just that this stuff really works and will cure some problems
(some of which you may be unaware of) with contacts, noisy
switches,  etc.  This is an honest, cost-effective product that
should be better known!Batteries etc on the port:
     1) Since rechargeable batteries aren't normally the best
choice for the port, getting the most AA alkaline battery for the
money is of interest to most port owners.  Fortunately, Consumer
Reports rated alkaline, heavy duty and rechargeable batteries in
November 1991.   

     Testing alkaline AA batteries at two different levels of 
demand, CU found Duracells, Panasonic, Sear's Diehard, and the 
Eveready Energizer, gave about the same level of performance.  In
other words, buy by price among these brands.  Kodak Supralife
and Radio Shack rated a little lower; but a sale or rebate offer
can make one of these the  best deal.

     Ray-o-vac cells were the poorest performers.  This agrees
with my experience.  I don't think  they could be priced low
enough to make up for their poor or uneven performance.  Avoid

     House brand batteries might be worth trying, since most of
them are undoubtedly made by one of the major manufacturers; but
since that may be Ray-o-vac, try a few before buying a case,
whatever the price.  If you find some good deals, let the rest of
us know!

     2) If you don't have three new AA cells when the low battery
warning comes on (and carrying three spares can be a pain), a
trick I've tried MAY help you get a few more minutes work done.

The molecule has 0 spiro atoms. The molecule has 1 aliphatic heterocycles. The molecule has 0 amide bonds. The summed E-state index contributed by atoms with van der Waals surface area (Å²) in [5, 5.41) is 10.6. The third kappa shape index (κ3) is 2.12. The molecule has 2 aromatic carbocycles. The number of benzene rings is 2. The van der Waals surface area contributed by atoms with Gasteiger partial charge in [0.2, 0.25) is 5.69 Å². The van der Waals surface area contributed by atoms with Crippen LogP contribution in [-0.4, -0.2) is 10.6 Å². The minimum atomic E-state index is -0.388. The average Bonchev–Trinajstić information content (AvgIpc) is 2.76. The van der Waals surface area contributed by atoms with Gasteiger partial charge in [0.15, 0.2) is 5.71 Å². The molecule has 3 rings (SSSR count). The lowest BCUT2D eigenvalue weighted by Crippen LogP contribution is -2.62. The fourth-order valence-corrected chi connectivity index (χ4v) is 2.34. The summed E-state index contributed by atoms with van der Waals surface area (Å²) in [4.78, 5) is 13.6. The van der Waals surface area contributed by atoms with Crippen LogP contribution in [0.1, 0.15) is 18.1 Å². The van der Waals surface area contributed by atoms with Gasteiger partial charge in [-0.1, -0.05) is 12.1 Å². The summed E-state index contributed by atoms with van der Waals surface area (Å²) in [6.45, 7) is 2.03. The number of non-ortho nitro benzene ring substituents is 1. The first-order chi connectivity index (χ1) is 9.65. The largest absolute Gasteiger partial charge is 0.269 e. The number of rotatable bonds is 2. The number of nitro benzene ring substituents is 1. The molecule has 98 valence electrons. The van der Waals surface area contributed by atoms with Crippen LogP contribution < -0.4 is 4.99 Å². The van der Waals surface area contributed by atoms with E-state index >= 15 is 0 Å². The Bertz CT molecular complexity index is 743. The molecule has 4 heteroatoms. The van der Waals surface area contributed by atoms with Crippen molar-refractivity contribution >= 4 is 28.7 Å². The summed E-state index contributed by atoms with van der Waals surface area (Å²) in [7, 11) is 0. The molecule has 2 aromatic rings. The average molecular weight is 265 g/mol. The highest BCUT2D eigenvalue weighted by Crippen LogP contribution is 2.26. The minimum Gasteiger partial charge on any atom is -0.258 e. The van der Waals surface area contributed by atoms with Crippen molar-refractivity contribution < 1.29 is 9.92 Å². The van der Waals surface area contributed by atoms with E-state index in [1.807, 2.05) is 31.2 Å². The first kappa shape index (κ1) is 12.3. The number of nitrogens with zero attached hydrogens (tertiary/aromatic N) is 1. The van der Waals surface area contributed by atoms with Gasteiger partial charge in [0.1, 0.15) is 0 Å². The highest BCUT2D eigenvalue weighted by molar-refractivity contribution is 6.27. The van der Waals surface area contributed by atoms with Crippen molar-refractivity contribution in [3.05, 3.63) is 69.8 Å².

(I don't THINK it will cause any problems, but this is only my
thinking.)  Try adding one new cell.  If that doesn't bring the
port back to operation, try swapping out each of the remaining
two cells.  Checking cells, I've found that sometimes one cell
will be more exhausted than the rest. In fact it might be worth
checking each cell's voltage before throwing them out to see if
your experience matches mine.  

     3) The following applies to batteries, card contacts, etc.
in the port, and electical contacts in general, such as on ste-
reos, car batteries, PCs, etc.  An electrical engineer friend of
mine tells me  oxidation on battery (and switch and other) con-
tacts can create  significant resistance.  These invisible "re-
sistive oxides" can  build up even on gold-plated contacts, as
the the plating is "porous" and lets the oxides form and migrate
to the surface.  This  all adds up to energy wasted as heat and
perhaps decreased performance.

     The answer is to carefully clean the contacts.  Wiping with
a solvent like alcohol will remove oils and grunge; gently rub-
bing with a  clean PENCIL eraser will also help.  But what if
this doesn't work, or if the contacts are inaccessible, as in a
switch?   One answer is a product used in industry called
"CRAMOLIN", made by Caig Laboratories, Inc. as "Deoxit" 
or"Cramolin".  Write them for  information (1175-0 Industrial Ave 
Escondido, CA 92025).  
      Initially, the stuff doesn't seem  cheap - it costs $10 or
more to get any form of it - but it  goes a V-E-R-Y long way, is
non-toxic and safe for all surfaces and  best of all, really
works.  A small drop of the liquid or squirt of the spray is all 
you need.  It migrates and  penetrates like crazy, so applying it
to a dry cell terminal will clean  he contacts as well.  Clean
surfaces  are maintained for about a year after in application. 
Use blue cramolin or Preservit to extend the  protection.  Use
this on the battery terminals and all PORT/PC electronic con-
tacts.  (I cured an intermittent booting problem on my XT, e.g.,
by cleaning the card edges with it, and eliminated switch
problemms on my stereo amp after so-called "tuner cleaners"
failed.)  I now use cramolin professionally as well, on electron-
ics used in the field or lab in biological research - these envi-
ronments can be harsh, and cramolin definitely improves perfor-
mance and reduces downtime for equipment. 

     Caig sells the stuff direct, but you might be able to find
at a local electronics supply store (Radio Shack doesn't have it)
or order it from MCM Electronics(order or get a catalog by call-
ing 1-800-543-4330, or write 650 Congress Park DR., Centerville